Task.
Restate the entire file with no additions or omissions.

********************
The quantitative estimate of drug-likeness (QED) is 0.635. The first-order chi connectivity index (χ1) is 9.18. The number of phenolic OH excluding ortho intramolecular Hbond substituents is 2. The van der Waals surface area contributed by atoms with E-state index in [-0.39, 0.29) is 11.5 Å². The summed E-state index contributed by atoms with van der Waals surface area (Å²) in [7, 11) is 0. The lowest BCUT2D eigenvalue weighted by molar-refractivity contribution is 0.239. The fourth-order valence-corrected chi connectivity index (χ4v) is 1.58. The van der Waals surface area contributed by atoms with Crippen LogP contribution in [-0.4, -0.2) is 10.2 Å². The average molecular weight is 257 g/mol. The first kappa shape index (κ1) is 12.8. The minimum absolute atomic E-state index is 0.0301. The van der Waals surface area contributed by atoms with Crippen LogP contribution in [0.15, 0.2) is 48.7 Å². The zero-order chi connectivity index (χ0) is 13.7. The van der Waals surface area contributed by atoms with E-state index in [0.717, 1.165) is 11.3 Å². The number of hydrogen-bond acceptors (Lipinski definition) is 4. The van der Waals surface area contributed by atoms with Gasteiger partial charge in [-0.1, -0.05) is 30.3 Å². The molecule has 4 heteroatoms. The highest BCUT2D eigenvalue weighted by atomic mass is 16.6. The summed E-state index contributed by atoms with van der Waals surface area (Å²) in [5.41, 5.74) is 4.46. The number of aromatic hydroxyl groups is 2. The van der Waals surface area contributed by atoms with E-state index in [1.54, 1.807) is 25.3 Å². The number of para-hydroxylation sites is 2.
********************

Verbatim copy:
The quantitative estimate of drug-likeness (QED) is 0.635. The first-order chi connectivity index (χ1) is 9.18. The number of phenolic OH excluding ortho intramolecular Hbond substituents is 2. The van der Waals surface area contributed by atoms with E-state index in [-0.39, 0.29) is 11.5 Å². The summed E-state index contributed by atoms with van der Waals surface area (Å²) in [7, 11) is 0. The lowest BCUT2D eigenvalue weighted by molar-refractivity contribution is 0.239. The fourth-order valence-corrected chi connectivity index (χ4v) is 1.58. The van der Waals surface area contributed by atoms with Crippen LogP contribution in [-0.4, -0.2) is 10.2 Å². The average molecular weight is 257 g/mol. The first kappa shape index (κ1) is 12.8. The minimum absolute atomic E-state index is 0.0301. The van der Waals surface area contributed by atoms with Crippen LogP contribution in [0.15, 0.2) is 48.7 Å². The zero-order chi connectivity index (χ0) is 13.7. The van der Waals surface area contributed by atoms with E-state index in [0.717, 1.165) is 11.3 Å². The number of hydrogen-bond acceptors (Lipinski definition) is 4. The van der Waals surface area contributed by atoms with Gasteiger partial charge in [-0.1, -0.05) is 30.3 Å². The molecule has 4 heteroatoms. The highest BCUT2D eigenvalue weighted by atomic mass is 16.6. The summed E-state index contributed by atoms with van der Waals surface area (Å²) in [5.41, 5.74) is 4.46. The number of aromatic hydroxyl groups is 2. The van der Waals surface area contributed by atoms with E-state index in [1.54, 1.807) is 25.3 Å². The number of para-hydroxylation sites is 2.